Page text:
Groundbreaking Study Discovers Over 1,400 New Viruses

Posted: Nov 26 2016, 8:01am CST | by , Updated: Nov 26 2016, 8:07am CST, in News | Latest Science News

 

Groundbreaking Study Discovers Over 1,400 New Viruses
Credit: University of Sydney
 

Humans are surrounded by numerous viruses but fortunately most of them do not transmit diseases

Sequencing the samples directly taken from invertebrates, researchers have uncovered a trove of new viruses. Researchers have found that humans are surrounded by numerous viruses, which stem from insects, worms and spiders living in and around our houses. However, most of them do not cause diseases. 

“This groundbreaking study re-writes the virology text book by showing that invertebrates carry an extraordinary number of viruses – far more than we ever thought.” Professor Edward Holmes, one of the Australian researchers involved in the study said.

For the study, researchers extracted the RNA samples from over 220 land and sea invertebrates living in China. The metagenomics revealed that those invertebrates were home to 1,455 new viruses, including several new families.

The findings not only expand the number of known viruses but also indicate that these viruses have existed for billions of years. Previously, it was thought that these microorganisms have been around not more than millions of years and there source of origin was also not confirmed.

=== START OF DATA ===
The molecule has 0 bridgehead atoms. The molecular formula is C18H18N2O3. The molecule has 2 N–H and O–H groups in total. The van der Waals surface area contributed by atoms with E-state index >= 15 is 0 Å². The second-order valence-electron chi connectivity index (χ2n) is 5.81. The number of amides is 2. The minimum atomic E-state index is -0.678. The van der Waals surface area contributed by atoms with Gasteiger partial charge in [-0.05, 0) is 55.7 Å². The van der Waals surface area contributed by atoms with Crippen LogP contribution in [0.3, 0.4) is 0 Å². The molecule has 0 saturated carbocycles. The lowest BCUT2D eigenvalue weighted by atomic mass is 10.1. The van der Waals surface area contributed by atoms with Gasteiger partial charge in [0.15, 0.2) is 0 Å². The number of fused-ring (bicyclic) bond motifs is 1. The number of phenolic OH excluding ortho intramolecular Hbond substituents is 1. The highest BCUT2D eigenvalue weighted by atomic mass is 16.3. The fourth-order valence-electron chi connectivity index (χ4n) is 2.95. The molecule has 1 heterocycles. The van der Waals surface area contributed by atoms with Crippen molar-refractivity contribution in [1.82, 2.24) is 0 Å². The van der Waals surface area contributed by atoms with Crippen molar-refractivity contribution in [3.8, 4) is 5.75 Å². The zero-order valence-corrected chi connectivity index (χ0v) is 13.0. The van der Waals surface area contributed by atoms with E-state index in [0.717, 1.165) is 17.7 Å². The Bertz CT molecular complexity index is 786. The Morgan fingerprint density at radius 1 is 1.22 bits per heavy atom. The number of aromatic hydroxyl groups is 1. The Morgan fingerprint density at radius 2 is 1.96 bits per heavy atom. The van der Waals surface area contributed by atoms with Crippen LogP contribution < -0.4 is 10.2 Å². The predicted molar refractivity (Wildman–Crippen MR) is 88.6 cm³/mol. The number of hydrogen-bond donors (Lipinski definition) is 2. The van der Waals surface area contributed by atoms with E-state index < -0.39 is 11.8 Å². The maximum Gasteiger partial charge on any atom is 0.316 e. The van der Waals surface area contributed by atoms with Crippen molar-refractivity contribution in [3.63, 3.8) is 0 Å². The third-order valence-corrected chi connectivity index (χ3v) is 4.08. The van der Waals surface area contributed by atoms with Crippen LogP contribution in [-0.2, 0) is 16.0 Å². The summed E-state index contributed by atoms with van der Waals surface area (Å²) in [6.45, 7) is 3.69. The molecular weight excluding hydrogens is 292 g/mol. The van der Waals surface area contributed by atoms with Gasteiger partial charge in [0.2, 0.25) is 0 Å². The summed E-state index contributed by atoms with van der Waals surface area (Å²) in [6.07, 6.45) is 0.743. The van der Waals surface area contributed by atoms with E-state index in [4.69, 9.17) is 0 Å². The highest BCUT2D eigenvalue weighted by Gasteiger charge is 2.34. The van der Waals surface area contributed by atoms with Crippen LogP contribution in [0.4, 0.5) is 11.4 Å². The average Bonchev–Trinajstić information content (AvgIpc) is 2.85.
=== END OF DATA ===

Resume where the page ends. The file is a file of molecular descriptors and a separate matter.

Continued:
“It is remarkable that invertebrate like insects carry so many very viruses – no one had thought to look before because most of them had not been associated with human borne illnesses.” Holmes said.

Though most of the invertebrates or animals lacking backbone do not generally spread diseases but there are still many infects like mosquitoes or ticks that can transmit potentially harmful viruses in humans like dengue, zika and Lyme disease.

“We have discovered that most groups of viruses that infect vertebrates - including humans, such as those that cause well-known diseases like influenza - are in fact derived from those present in invertebrates." Holmes said

The identification of new viruses was not straightforward but advanced sequencing techniques made it possible to expand the catalogue of viruses. The technology can also works as a powerful tool to determine what pathogens cause human diseases.

“Our study utilized new techniques in meta-genomics, which we are also using to provide insights into the causes of human-borne diseases,” said Holmes.

“The new, expensive technologies available to researchers which have allowed us to do this landmark project, provide the ultimate diagnostic tool.”

The pioneering study is a collaborative effort between University of Sydney and the Chinese Centre for Disease Control and Prevention in Beijing.

 

 

 

 

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Hira Bashir covers daily affairs around the world.

 

 

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